Events

Are High Field Strength Element Anomalies a Good Proxy for Archaean Subduction?

George Guice, Mineralogist

January 30, 2020
Weekly Seminar Series
George Guice

George Guice is the Peter Buck Fellow at the Department of Mineral Sciences of the Smithsonian National Museum of Natural History.  He received his PhD from Cardiff University in 2019, and MSc in Mining Geology from Camborne School of Mines, University of Exeter.  His PhD thesis was titled "Origin and geodynamic significance of Archaean ultramafic-mafic complexes in the Kaapvaal and North Atlantic cratons." 

A Mineralogical Perspective on Biominerals in Changing Environments

Gabriela Farfan

January 23, 2020
Weekly Seminar Series
Gabriela Farfan

Gabriela Farfan, the Carolyn W. Whitney Curator of Gems and Minerals at the Mineral Sciences Division of the Smithsonian Institution's National Museum of Natural History, received her B.Sc. from Stanford University and her Ph.D. from MIT/Woods Hole Oceanographic Institution.  Farfan studies the crystal structures and chemistry of minerals formed under varying conditions in order to answer questions in Environmental Mineralogy, Biomineralization, and Gem Science.  Her current focus is on bio- and geo-formed carbonates (aragonite, calcite) and amorphous silica (opal, glass) [Info obtained from https://naturalhistory.si.edu/staff/gabriela-farfan.]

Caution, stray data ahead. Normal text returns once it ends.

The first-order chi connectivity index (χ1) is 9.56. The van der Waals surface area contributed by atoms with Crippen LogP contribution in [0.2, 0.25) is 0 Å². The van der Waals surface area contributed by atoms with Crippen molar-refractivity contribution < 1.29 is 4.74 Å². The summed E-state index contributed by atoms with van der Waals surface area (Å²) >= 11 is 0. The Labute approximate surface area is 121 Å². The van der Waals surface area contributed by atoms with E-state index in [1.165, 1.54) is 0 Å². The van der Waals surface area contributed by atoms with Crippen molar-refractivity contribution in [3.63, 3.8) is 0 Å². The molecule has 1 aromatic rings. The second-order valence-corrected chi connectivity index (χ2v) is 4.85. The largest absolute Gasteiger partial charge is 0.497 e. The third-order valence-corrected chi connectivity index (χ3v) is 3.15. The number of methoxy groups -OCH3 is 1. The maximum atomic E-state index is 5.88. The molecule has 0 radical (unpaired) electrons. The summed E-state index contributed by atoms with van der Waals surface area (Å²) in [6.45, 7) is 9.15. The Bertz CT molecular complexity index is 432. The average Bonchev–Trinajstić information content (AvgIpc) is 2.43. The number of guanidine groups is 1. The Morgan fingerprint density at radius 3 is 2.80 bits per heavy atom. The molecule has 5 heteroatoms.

Using Jack Hills Zircons to Decode the Secular Evolution of the Early Earth

Research Geologist Michael Ackerson

January 16, 2020
Weekly Seminar Series
Michael Ackerson

Michael Ackerson, a former Carnegie Postdoctoral Fellow, is a Research Scientist at the Smithsonian's National Museum of Natural History.  He received his B.S. in Geological Sciences from Michigan State University and his Ph.D. in Geology from Rensselaer Polytechnic Institute.

Heavy Iron Isotope Composition of Iron Meteorites Caused by Core Crystallization

Carnegie Postdoctoral Fellow Peng Ni

January 9, 2020
Weekly Seminar Series
Peng Ni

Postdoctoral Fellow Peng Ni received his B.S. from Peking University and his Ph.D. in Geochemistry from the University of Michigan.  He is an experimental geochemist who seeks to understand the geochemical processes during planetary formation, differentiation, and evolution.  His current research program aims at understanding planetary formation and evolution by experimentally studying isotope fractionation of Cu and Fe during related processes.
 

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